Breakfast serves strategic talk on healthDoctors visited last week’s Chamber of Commerce Business Breakfast to talk about health and share information about a new program called Health Promotion and Prevention Partnership (HP3).
By: Debbie Griffin, River Falls Journal
Doctors visited last week’s Chamber of Commerce Business Breakfast to talk about health and share information about a new program called Health Promotion and Prevention Partnership (HP3). It’s powered by a $500,000 grant from the George Family Foundation and Allina to each of 13 participating communities, including River Falls.
The doctors said health experts often ask the billion-dollar question about engaging in healthy behaviors: “How do you get people motivated?”
Part of the idea behind the program is answering that question from within communities.
HP3 seeks to improve health, define the roles of integrated healthcare systems, and conduct research to support healthier communities.
As the presenters and their representatives indicated, the question is: “Can we improve health outcomes over time by identifying modifiable health behaviors and providing intervention opportunities?”
Dr. Greg Miller from the River Falls Medical Clinic spoke, along with Dr. Courtney Baechler, a cardiologist with United Heart and Vascular Clinic and vice president of the Penny George Institute for Health and Healing.
“As a cardiologist, 95% of what I treat is preventable,” Baechler said. “We’re ready to get at the root of the diseases.”
Baechler said she could hardly do the talk without mentioning obesity, determined by measuring a person’s body mass index -- height over weight, squared.
The doctors noted that a body-mass index over 25 means a person is overweight, prompting loud murmurs from the crowd.
One man asked why his doctors have never talked to him about being obese. Baechler and Miller said they, too, wonder why only about a third of overweight people report having been counseled about it.
Miller said with a smile that his patients sure hear about it, adding that yes, it’s true: “If you’re over 25 (BMI), you’re overweight.”
Baechler explained how extra calories stack up anyway, but especially so as people age and become more inactive.
She was emphatic that the astounding, rapid growth of the human girth has little-or-nothing to do with genetics.
The doctors said 67% of people are overweight; about half of those are obese.
Only about a quarter of people eat the recommended five servings of fruits and vegetables each day. About half of adults exercise as recommended, either moderately five times a week or vigorously three times a week.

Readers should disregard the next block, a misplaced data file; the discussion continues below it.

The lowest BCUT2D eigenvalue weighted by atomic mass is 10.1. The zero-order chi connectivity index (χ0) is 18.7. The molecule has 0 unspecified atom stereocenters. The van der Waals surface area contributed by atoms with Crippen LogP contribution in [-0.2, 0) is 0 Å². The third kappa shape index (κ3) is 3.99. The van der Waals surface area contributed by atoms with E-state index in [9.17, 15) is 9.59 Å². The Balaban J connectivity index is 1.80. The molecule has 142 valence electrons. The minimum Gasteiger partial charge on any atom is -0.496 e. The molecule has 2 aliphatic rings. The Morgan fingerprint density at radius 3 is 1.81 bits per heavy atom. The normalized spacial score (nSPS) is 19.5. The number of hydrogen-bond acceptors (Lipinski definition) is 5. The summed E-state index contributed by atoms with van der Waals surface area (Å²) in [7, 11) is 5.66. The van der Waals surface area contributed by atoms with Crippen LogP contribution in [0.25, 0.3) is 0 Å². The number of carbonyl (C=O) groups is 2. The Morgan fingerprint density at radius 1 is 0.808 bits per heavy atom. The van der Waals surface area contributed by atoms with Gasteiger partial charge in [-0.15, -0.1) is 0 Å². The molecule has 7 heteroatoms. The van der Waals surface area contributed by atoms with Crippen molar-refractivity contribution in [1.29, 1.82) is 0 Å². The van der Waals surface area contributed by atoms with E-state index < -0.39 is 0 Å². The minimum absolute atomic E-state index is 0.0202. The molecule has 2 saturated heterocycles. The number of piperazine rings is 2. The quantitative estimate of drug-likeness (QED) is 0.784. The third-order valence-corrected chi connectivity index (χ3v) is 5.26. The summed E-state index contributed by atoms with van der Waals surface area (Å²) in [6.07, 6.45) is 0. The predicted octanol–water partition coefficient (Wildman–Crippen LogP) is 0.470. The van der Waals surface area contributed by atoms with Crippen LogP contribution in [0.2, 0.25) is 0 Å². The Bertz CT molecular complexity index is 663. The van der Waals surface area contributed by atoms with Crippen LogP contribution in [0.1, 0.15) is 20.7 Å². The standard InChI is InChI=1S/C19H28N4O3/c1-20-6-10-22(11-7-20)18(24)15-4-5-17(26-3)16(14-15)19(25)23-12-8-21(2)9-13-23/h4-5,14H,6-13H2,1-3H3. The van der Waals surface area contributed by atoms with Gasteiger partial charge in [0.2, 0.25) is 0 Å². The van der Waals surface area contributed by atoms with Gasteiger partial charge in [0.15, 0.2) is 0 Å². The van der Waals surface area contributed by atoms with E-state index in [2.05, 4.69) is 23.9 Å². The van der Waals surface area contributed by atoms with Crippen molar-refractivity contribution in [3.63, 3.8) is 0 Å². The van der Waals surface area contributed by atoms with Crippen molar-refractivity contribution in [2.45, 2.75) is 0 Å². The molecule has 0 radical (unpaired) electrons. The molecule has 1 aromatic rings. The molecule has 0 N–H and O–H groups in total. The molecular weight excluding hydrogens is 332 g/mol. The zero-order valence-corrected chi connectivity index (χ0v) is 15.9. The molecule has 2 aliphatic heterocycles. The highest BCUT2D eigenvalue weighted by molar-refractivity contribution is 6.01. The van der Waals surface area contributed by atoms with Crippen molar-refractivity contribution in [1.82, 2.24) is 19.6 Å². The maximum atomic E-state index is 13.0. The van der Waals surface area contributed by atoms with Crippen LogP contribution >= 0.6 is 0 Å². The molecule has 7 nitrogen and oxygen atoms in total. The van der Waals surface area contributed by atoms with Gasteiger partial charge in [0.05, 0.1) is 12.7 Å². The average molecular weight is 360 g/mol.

Baechler pointed to preventable conditions like high blood pressure, hypertension, diabetes, stress, respiratory conditions and others.
About 23% of Wisconsinites smoke; a large percentage use alcohol more often than recommended.
Baechler said, “Really, so much of this resides in the individual.”
Experts are researching the best way for them to use their expertise to improve community health, and one of those ways is the new HP3.
They are looking for resources related to prevention and wellness and inactivity.
The program reaches out -- particularly to businesses -- to “create a continuum of wellness support.”
Baechler said about the program, “We want you to personalize it to River Falls.”
Baechler talked about the HP3’s background and its importance to local communities, the plans and potential projects in River Falls and how the business community can help make River Falls healthier.
The half-million dollar grant will be used over three years’ time and will prompt the hiring of two new professionals to shepherd the partnership.
River Falls Area Hospital Foundation Director and Community Engagement person Heather Logelin will interview people for two positions: A program ambassador to implement HP3 and integrate resources, and a wellness care guide to educate participants and steer patients to the right resources.
The HP3 effort also asks for the involvement of six-eight community leaders to represent the community, including local health-care professionals.
The presenters said the HP3 plan will include free biometric screenings for employees and their spouses, online progress tools, access to a wellness coach and other resources and information, including on-site seminars.
Participants in the program are asked to make a three-year commitment to providing ongoing feedback, provide an easy way for partners to communicate and to make some space available for screenings and large-group presentations.
Participating communities will also engage in conference calls, provide access to leaders, share best practices, evaluate the HP3 program and collaborate with those involved.
The health experts said it is likely that the community -- by creating some “buzz” -- can do much more to affect people’s behavior than doctors can.
The doctors said HP3 is looking to partner with businesses, the city, schools and other types of business, particularly ones that do not have a wellness plan already.
They reason that information, access to resources, coaching, screenings and more all work toward more employees feeling well.
That leads not only to better health, they say, but also increased productivity, less absenteeism and a roughly three-to-one return on investment.